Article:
Recently, I took the leap from Yahoo! and added a Gmail Account.
For a long time, I thought, “What can be the difference? E-mail is e-mail.” Further, I thought people were just switching because it was the latest fad, and they wanted to be associated with the then-upcoming Google versus the troubled Yahoo!
While this may be partly true, there are some tangible advantages to Gmail. Gmail has a better interface than Yahoo!—it provides one look and feel while Yahoo! has a switching mechanism between the legacy email and a new Yahoo! mail, which is still kind of quirky. Gmail better integrates other tools like instant messaging and VOIP. Gmail offers a huge amount of storage. Gmail associates email strings so you can easily expand or click through the chain.
And finally, Gmail has a label structure for emails versus Yahoo’s folder structure. This is the one that matters most.
The label structure is superior to the folders. You can have multiple labels for an e-mail and can therefore locate items of interest much more easily by checking in any of the pertinent label categories. In contrast, in the Yahoo! folder structure, you can only store the e-mail in one folder, period. This makes it it difficult to store, connect, and discover items that cross categories.
For example, if you have e-mails on enterprise architecture topics from a particular source, you may want to label it by the topic EA and by the source it came from, so in the future you can find it by topic or by source.
Reflecting on this archiving structure from an enterprise architecture perspective, it became apparent to me that the legacy folder structure used in Yahoo! mail and the typical Microsoft Office applications such as Outlook and My Documents is built according to a typical taxonomy structure. By this I mean that here are one “parent” to multiple “children” relationships (i.e. a folder has one or more files/emails, but a file/email is constrained to only one folder).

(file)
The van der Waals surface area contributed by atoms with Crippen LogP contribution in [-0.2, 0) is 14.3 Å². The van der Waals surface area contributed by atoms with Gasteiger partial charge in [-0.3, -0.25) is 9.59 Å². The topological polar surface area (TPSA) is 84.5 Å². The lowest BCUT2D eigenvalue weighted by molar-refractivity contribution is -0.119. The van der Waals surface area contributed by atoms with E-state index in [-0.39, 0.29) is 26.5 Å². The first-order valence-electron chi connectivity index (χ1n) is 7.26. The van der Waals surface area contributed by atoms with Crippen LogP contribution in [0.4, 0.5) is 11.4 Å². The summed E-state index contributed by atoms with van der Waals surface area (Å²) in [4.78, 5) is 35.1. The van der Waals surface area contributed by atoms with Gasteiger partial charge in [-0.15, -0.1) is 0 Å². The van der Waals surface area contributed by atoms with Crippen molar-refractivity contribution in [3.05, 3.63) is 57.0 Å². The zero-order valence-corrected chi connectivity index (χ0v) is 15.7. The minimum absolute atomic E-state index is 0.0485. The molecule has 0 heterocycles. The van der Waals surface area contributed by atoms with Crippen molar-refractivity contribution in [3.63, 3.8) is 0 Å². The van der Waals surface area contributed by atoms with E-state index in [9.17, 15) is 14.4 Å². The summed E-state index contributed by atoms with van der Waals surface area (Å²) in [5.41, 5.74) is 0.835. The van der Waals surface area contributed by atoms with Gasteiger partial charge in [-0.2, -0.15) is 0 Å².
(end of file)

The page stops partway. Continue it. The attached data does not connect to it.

However, in Gmail, the archiving structure is built according to an ontology structure, where there are multiple relationships between objects, so that there is a many-to-many relationship. (i.e. a label category can have multiple files/emails and files/emails can be tagged to many labels)—a much more efficient and expansive metadata structure.
So in short, the analogy goes like this--
Folder structure : Taxonomy : : Labels : Ontology
And Google wins in e-mail archiving hands down!
In enterprise architecture, the implications are enormous. For example, Microsoft, which is the defacto standard in most of our organizations, rules the way we store files in the legacy folder structure. Perhaps, the time has come for us to evolve to the superior metadata structure using labeling. This will make it far easier and more productive for the average user to search and discover information they need.
Further, metadata is at the heart of enterprise architecture, where we seek to break down the siloes in and between our organizations and make for better interoperability and information sharing. The goal is a holistic view of what’s going on in our organization and between organizations, and the only way to achieve that from an IT perspective is to label information so that it is discoverable and usable outside stereotypical stovepipes.